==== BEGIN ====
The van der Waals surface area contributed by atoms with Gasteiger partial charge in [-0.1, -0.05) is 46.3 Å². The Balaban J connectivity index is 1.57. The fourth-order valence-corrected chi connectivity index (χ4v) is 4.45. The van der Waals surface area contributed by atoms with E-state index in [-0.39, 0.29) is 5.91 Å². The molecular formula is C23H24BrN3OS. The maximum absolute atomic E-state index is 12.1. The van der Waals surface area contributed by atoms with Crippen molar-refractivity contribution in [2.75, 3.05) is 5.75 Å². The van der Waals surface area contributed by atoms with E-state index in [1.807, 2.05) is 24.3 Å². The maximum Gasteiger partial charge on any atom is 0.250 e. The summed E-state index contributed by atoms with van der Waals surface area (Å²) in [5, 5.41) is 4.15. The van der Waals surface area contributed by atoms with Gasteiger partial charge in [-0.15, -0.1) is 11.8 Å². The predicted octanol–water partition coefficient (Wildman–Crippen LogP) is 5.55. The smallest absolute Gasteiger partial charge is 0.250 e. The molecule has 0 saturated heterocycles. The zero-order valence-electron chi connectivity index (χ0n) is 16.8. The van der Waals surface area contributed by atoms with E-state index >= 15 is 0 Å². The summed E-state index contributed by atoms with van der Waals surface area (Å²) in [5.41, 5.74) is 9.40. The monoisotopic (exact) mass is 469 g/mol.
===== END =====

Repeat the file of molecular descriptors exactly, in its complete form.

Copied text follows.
The van der Waals surface area contributed by atoms with Gasteiger partial charge in [-0.1, -0.05) is 46.3 Å². The Balaban J connectivity index is 1.57. The fourth-order valence-corrected chi connectivity index (χ4v) is 4.45. The van der Waals surface area contributed by atoms with E-state index in [-0.39, 0.29) is 5.91 Å². The molecular formula is C23H24BrN3OS. The maximum absolute atomic E-state index is 12.1. The van der Waals surface area contributed by atoms with Crippen molar-refractivity contribution in [2.75, 3.05) is 5.75 Å². The van der Waals surface area contributed by atoms with E-state index in [1.807, 2.05) is 24.3 Å². The maximum Gasteiger partial charge on any atom is 0.250 e. The summed E-state index contributed by atoms with van der Waals surface area (Å²) in [5, 5.41) is 4.15. The van der Waals surface area contributed by atoms with Gasteiger partial charge in [-0.15, -0.1) is 11.8 Å². The predicted octanol–water partition coefficient (Wildman–Crippen LogP) is 5.55. The smallest absolute Gasteiger partial charge is 0.250 e. The molecule has 0 saturated heterocycles. The zero-order valence-electron chi connectivity index (χ0n) is 16.8. The van der Waals surface area contributed by atoms with E-state index >= 15 is 0 Å². The summed E-state index contributed by atoms with van der Waals surface area (Å²) in [5.41, 5.74) is 9.40. The monoisotopic (exact) mass is 469 g/mol.